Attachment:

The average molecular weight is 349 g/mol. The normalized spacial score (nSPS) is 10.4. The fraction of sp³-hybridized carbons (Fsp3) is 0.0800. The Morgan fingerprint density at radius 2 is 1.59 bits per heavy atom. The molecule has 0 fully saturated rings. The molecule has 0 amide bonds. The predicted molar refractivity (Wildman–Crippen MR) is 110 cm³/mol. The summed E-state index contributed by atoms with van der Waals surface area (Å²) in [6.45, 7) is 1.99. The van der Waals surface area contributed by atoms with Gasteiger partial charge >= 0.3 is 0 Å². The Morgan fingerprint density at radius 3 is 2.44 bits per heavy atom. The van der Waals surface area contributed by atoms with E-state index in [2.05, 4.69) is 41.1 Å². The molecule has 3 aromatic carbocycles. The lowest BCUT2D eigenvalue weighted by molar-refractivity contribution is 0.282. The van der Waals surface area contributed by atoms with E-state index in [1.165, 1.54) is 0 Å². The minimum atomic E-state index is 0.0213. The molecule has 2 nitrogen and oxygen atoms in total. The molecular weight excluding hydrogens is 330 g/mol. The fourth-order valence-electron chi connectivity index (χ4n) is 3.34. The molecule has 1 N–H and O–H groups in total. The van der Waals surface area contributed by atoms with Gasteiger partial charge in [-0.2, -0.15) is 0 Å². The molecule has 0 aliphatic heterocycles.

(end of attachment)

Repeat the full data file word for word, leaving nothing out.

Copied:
The average molecular weight is 349 g/mol. The normalized spacial score (nSPS) is 10.4. The fraction of sp³-hybridized carbons (Fsp3) is 0.0800. The Morgan fingerprint density at radius 2 is 1.59 bits per heavy atom. The molecule has 0 fully saturated rings. The molecule has 0 amide bonds. The predicted molar refractivity (Wildman–Crippen MR) is 110 cm³/mol. The summed E-state index contributed by atoms with van der Waals surface area (Å²) in [6.45, 7) is 1.99. The van der Waals surface area contributed by atoms with Gasteiger partial charge >= 0.3 is 0 Å². The Morgan fingerprint density at radius 3 is 2.44 bits per heavy atom. The van der Waals surface area contributed by atoms with E-state index in [2.05, 4.69) is 41.1 Å². The molecule has 3 aromatic carbocycles. The lowest BCUT2D eigenvalue weighted by molar-refractivity contribution is 0.282. The van der Waals surface area contributed by atoms with E-state index in [1.165, 1.54) is 0 Å². The minimum atomic E-state index is 0.0213. The molecule has 2 nitrogen and oxygen atoms in total. The molecular weight excluding hydrogens is 330 g/mol. The fourth-order valence-electron chi connectivity index (χ4n) is 3.34. The molecule has 1 N–H and O–H groups in total. The van der Waals surface area contributed by atoms with Gasteiger partial charge in [-0.2, -0.15) is 0 Å². The molecule has 0 aliphatic heterocycles.